PFEIFFER: We mentioned that vaccine trials are also happening in Brazil, which has been hard-hit by the coronavirus. And I read something that was really interesting to me. It said that some Brazilians say they appreciate the opportunity to be involved in vaccine trials because they think they could benefit from it - maybe get a vaccine sooner or cheaper.
I don't think they all share the view, but I wonder, are they right to think that there are tradeoffs? We take risks by doing this, but maybe in the end, we'll get more vaccine, or we'll get an inexpensive or free vaccine, is that could be the gamble they take.
WASHINGTON: Often, vaccine trials in the developing world - elsewhere too, but mostly in the developing world - they're often justified or promoted with the idea that the people in that country have a high rate of the disease that you're trying to cure. And, of course, it sounds quite noble, and sometimes I'm sure it is noble.
But other times, this rationale rings hollow when you see what happens because it elides the distinction between treatment and research. Research by definition does not guarantee safety or efficacy. It may work. It may not. It may be helpful. It could just as easily be harmful. That's why we're conducting the research. We just don't know.
So you can't present it as an unalloyed benefit. People there are still taking a risk. And in my opinion, they often are taking a higher risk. What happens when drugs are tested, found be efficacious and safe and then go on the market? These people who have been subjects are usually barred from the drug. It's priced beyond their ability to pay it. So if the drug works, will they have access to it afterwards? Typically, the answer is no.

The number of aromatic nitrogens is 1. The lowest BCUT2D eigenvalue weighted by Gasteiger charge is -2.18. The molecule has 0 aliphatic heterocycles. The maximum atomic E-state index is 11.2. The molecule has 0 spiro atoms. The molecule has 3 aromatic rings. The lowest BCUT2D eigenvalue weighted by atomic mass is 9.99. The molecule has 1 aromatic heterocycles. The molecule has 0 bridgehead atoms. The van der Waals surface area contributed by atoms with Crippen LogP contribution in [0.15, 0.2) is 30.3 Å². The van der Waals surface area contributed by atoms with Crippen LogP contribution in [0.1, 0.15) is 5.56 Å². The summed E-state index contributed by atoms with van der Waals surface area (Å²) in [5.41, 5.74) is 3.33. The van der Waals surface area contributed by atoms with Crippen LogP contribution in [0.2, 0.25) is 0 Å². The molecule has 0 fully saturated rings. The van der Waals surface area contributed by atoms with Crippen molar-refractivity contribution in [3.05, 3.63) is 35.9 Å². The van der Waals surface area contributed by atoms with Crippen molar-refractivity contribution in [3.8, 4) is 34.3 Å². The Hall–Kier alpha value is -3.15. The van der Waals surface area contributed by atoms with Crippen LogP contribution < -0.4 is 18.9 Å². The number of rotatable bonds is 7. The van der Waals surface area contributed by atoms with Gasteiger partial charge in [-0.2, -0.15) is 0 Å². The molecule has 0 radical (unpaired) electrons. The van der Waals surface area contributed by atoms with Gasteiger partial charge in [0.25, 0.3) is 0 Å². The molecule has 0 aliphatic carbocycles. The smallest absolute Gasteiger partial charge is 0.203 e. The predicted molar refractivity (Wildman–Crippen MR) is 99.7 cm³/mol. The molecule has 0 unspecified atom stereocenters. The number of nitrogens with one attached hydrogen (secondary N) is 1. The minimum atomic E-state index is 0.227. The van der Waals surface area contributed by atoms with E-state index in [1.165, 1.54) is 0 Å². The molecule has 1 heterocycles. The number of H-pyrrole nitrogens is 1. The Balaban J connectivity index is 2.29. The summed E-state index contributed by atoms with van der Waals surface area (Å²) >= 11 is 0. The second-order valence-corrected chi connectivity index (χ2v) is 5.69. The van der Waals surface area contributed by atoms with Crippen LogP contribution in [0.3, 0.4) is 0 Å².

PFEIFFER: What's your major piece of advice for how we make sure that people around the world equally benefit from vaccine trials but are also not experimented on? How do we do this the best way?
WASHINGTON: These are Western universities, pharmaceutical companies, institutions, and so Western oversight is necessary. The FDA and other groups should be providing oversight. They should be checking documents, making sure there's informed consent, making sure that everything happens as it should happen. When you're not doing that, you're leaving the field wide-open for abuse.
The other thing that we really need to do is to reform patent law. We should not be demanding high prices of people in developing countries who have a relatively low income. They've actually made it possible for us to have these medications. The subjects took the risks, the doctors and health care workers there conducted the studies, all at a very low price, all cheaper and more quickly than they can do it in the U.S. To me, that means that we're in their debt.
PFEIFFER: Harriet Washington is author of "Medical Apartheid: The Dark History Of Medical Experimentation On Black Americans From Colonial Times To The Present." And she's a lecturer in bioethics at Columbia University.
Thank you for talking with us.
WASHINGTON: Thank you, Sacha.